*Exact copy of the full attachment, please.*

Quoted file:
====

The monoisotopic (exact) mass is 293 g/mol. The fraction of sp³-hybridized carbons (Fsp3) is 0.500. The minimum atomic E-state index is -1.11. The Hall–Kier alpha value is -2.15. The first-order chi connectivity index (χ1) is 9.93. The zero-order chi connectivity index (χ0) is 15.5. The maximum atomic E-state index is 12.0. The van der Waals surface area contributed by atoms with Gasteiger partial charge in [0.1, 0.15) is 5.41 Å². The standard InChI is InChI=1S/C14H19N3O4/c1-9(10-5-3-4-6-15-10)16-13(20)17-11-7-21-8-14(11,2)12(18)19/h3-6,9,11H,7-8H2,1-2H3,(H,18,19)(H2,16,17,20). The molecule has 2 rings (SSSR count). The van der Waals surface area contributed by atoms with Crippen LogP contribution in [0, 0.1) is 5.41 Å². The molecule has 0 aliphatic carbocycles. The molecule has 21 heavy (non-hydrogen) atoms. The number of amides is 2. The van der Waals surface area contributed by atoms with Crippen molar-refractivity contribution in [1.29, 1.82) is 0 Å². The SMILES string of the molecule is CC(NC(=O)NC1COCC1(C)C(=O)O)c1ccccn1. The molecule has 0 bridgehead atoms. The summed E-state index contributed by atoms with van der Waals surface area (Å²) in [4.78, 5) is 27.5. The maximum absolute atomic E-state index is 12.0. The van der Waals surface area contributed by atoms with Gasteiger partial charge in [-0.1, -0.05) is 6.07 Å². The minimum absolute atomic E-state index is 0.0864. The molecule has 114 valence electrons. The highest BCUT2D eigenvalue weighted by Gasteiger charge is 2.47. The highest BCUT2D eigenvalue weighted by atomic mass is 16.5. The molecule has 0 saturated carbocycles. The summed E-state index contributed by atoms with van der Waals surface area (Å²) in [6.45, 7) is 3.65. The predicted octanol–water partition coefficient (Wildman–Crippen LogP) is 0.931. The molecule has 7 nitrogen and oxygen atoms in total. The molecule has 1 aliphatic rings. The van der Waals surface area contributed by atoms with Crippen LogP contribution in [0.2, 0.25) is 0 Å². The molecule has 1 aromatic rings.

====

The monoisotopic (exact) mass is 293 g/mol. The fraction of sp³-hybridized carbons (Fsp3) is 0.500. The minimum atomic E-state index is -1.11. The Hall–Kier alpha value is -2.15. The first-order chi connectivity index (χ1) is 9.93. The zero-order chi connectivity index (χ0) is 15.5. The maximum atomic E-state index is 12.0. The van der Waals surface area contributed by atoms with Gasteiger partial charge in [0.1, 0.15) is 5.41 Å². The standard InChI is InChI=1S/C14H19N3O4/c1-9(10-5-3-4-6-15-10)16-13(20)17-11-7-21-8-14(11,2)12(18)19/h3-6,9,11H,7-8H2,1-2H3,(H,18,19)(H2,16,17,20). The molecule has 2 rings (SSSR count). The van der Waals surface area contributed by atoms with Crippen LogP contribution in [0, 0.1) is 5.41 Å². The molecule has 0 aliphatic carbocycles. The molecule has 21 heavy (non-hydrogen) atoms. The number of amides is 2. The van der Waals surface area contributed by atoms with Crippen molar-refractivity contribution in [1.29, 1.82) is 0 Å². The SMILES string of the molecule is CC(NC(=O)NC1COCC1(C)C(=O)O)c1ccccn1. The molecule has 0 bridgehead atoms. The summed E-state index contributed by atoms with van der Waals surface area (Å²) in [4.78, 5) is 27.5. The maximum absolute atomic E-state index is 12.0. The van der Waals surface area contributed by atoms with Gasteiger partial charge in [-0.1, -0.05) is 6.07 Å². The minimum absolute atomic E-state index is 0.0864. The molecule has 114 valence electrons. The highest BCUT2D eigenvalue weighted by Gasteiger charge is 2.47. The highest BCUT2D eigenvalue weighted by atomic mass is 16.5. The molecule has 0 saturated carbocycles. The summed E-state index contributed by atoms with van der Waals surface area (Å²) in [6.45, 7) is 3.65. The predicted octanol–water partition coefficient (Wildman–Crippen LogP) is 0.931. The molecule has 7 nitrogen and oxygen atoms in total. The molecule has 1 aliphatic rings. The van der Waals surface area contributed by atoms with Crippen LogP contribution in [0.2, 0.25) is 0 Å². The molecule has 1 aromatic rings.